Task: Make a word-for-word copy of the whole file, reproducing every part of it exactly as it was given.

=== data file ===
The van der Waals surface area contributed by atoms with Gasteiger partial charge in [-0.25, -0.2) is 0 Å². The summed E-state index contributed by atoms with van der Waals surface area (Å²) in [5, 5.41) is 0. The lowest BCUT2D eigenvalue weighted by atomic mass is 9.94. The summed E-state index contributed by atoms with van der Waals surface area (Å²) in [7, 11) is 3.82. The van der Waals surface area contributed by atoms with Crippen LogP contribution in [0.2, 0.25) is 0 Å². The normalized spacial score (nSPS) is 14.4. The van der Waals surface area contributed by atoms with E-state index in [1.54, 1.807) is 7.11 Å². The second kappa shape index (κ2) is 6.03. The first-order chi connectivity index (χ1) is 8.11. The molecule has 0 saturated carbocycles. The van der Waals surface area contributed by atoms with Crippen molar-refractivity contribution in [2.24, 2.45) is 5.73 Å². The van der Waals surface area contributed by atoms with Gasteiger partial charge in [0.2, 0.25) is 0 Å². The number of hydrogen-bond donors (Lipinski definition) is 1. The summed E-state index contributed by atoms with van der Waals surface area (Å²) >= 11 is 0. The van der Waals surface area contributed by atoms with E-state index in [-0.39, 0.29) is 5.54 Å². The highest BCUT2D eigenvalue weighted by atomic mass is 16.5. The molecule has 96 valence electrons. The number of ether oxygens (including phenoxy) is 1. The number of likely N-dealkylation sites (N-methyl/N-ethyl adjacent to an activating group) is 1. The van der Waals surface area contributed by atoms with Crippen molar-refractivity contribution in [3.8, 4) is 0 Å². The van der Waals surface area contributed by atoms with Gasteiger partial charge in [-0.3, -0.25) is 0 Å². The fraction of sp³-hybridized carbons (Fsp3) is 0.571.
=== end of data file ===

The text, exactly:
The van der Waals surface area contributed by atoms with Gasteiger partial charge in [-0.25, -0.2) is 0 Å². The summed E-state index contributed by atoms with van der Waals surface area (Å²) in [5, 5.41) is 0. The lowest BCUT2D eigenvalue weighted by atomic mass is 9.94. The summed E-state index contributed by atoms with van der Waals surface area (Å²) in [7, 11) is 3.82. The van der Waals surface area contributed by atoms with Crippen LogP contribution in [0.2, 0.25) is 0 Å². The normalized spacial score (nSPS) is 14.4. The van der Waals surface area contributed by atoms with E-state index in [1.54, 1.807) is 7.11 Å². The second kappa shape index (κ2) is 6.03. The first-order chi connectivity index (χ1) is 8.11. The molecule has 0 saturated carbocycles. The van der Waals surface area contributed by atoms with Crippen molar-refractivity contribution in [2.24, 2.45) is 5.73 Å². The van der Waals surface area contributed by atoms with Gasteiger partial charge in [0.2, 0.25) is 0 Å². The number of hydrogen-bond donors (Lipinski definition) is 1. The summed E-state index contributed by atoms with van der Waals surface area (Å²) >= 11 is 0. The van der Waals surface area contributed by atoms with E-state index in [-0.39, 0.29) is 5.54 Å². The highest BCUT2D eigenvalue weighted by atomic mass is 16.5. The molecule has 96 valence electrons. The number of ether oxygens (including phenoxy) is 1. The number of likely N-dealkylation sites (N-methyl/N-ethyl adjacent to an activating group) is 1. The van der Waals surface area contributed by atoms with Crippen molar-refractivity contribution in [3.8, 4) is 0 Å². The van der Waals surface area contributed by atoms with Gasteiger partial charge in [-0.3, -0.25) is 0 Å². The fraction of sp³-hybridized carbons (Fsp3) is 0.571.